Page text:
Dehydration or drying is one of those cool things one does in the kitchen without thinking about it too much. Like reducing a sauce for example. The whole point is not so much about thickening the liquid but to concentrate the flavor. You can thicken up a liquid by adding thickeners anyways.
By means of dehydration, the concentration of flavour is possible (there’s less water diluting it) and since you’re also applying heat over a long period of time, even though it’s low heat, the maillard reaction can take place and in many cases if not all, it enhances and deepens the flavours of the ingredients. Searing a steak is a form of dehydration for example. The surface of the steak is getting dehydrated by the searing hot pan/oil. Once the water is gone, browning can take place.
Today I will focus on tomatoes because they make a great example. Tomatoes are pretty much all water which makes dehydrating them a lot of fun.
There are many ways to go about doing this, but I’m lazy and the warmer months of the year are already here. I will write about each practical way of dehydrating foods in upcoming posts but I will list them here now for now:
- Using a food dehydrator (obviously).
- Using the microwave.
- Using the oven.
- Using the stovetop.
- Using the sun.
- Using salt.
- Some combination of the ones listed above.
It’s important to note that there are factors that affect dehydration quality and speed, the main two I usually care about are:
The very same idea behind hanging clothes out to dry in the sun is behind cooking and dehydrating. Maximize the surface of the food that is exposed to heat and the easier and quicker heat can do it’s job. That’s one of the reasons why we dice and slice ingredients or don’t crowd a pan with mushrooms or steaks.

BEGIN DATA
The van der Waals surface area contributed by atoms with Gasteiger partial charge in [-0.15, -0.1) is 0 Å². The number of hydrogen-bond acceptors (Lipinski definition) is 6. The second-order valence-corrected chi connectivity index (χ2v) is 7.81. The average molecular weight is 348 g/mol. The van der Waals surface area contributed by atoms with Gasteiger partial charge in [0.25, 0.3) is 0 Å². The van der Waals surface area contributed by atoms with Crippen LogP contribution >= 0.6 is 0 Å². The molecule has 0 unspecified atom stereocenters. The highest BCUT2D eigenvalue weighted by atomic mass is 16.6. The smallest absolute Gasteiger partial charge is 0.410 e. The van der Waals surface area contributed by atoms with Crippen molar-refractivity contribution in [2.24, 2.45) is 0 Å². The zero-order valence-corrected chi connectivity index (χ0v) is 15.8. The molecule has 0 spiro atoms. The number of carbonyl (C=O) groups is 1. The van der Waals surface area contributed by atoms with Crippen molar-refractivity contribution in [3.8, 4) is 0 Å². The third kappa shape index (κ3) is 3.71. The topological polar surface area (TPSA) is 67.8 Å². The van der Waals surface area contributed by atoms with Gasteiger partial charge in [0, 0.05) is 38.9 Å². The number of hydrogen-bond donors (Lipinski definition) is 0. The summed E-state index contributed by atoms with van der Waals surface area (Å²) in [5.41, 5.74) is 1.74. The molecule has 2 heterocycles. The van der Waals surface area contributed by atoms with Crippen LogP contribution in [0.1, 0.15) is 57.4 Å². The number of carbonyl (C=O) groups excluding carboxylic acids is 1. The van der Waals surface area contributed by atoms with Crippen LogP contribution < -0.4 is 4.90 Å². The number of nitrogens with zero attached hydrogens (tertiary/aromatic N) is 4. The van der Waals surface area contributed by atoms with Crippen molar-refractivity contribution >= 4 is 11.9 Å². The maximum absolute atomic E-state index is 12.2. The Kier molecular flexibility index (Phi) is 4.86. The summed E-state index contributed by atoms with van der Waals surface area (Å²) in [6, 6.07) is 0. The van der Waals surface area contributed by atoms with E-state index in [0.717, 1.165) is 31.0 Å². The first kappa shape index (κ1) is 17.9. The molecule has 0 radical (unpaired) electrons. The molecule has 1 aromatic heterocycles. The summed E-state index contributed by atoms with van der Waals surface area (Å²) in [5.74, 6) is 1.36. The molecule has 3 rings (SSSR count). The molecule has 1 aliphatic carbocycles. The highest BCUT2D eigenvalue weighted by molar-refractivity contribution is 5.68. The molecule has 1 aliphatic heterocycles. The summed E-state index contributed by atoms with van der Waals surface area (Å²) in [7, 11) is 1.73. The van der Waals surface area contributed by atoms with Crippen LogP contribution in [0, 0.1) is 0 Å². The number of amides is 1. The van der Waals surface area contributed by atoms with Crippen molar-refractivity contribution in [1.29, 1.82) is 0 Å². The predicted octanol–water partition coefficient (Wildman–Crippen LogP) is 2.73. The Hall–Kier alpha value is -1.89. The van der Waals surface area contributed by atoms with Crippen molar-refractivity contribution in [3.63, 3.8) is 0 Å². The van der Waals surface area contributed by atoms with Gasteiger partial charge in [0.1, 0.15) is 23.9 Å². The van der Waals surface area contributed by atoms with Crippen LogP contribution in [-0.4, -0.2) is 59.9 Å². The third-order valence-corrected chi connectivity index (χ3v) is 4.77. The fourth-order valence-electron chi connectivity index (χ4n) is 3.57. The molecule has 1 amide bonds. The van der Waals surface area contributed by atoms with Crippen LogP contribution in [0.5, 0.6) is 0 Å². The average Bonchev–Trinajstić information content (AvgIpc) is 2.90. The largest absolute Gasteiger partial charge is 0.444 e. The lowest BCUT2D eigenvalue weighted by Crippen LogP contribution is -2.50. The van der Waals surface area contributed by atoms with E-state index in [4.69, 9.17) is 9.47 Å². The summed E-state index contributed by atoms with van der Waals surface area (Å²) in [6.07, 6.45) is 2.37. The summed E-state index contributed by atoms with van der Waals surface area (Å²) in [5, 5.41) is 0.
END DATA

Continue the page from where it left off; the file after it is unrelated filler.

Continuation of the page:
The dryer the relative humidity of the room is in which we’re cooking, the quicker dehydration will take place. In 100% humidity is pretty much impossible to dehydrate anything. I remember visiting a very humid area in Venezuela near San Cristobal. Rio Bobo. The humidity was such that, our clothes and even the bed sheets were partially wet all day long. It was impossible to stay dry. The same happens to food. Dehydrating food in the microwave can very easily show the concept of relative humidity because microwave ovens are horrible dehydrators. The humidity released by the food stays in the microwave and you have to open the door to let it out…. otherwise…. good luck dehydrating anything in there.
So here is what you do:
- Cut the tomatoes in thin slices (surface area).
- Drizzle some olive oil on a hot pan.
- Place the tomato slices on the pan.
- Don’t put the lid on the pan (relative humidity)
- Once most of the water has evaporated (about 10-15mins) lower the heats to low.
- Continue to dehydrate in 10 min intervals. Use a stopwatch so you don’t have to stand by the pan.
- After 20-30 minutes the tomatoes should be good to go.
- Store in the fridge. You can store in olive oil too.
- Use like you would any sun dried tomatoes.
Do you know of other cool ways to dehydrate food? Leave a comment!
Wanna get more sous-vide cooking guides and cool cooking how-to’s in your mailbox? You know what needs to be done!
We never spam. You should only be getting updates when new content is posted on the site. We also respect your privacy. We don’t share your email address with anyone and you can unsubscribe anytime!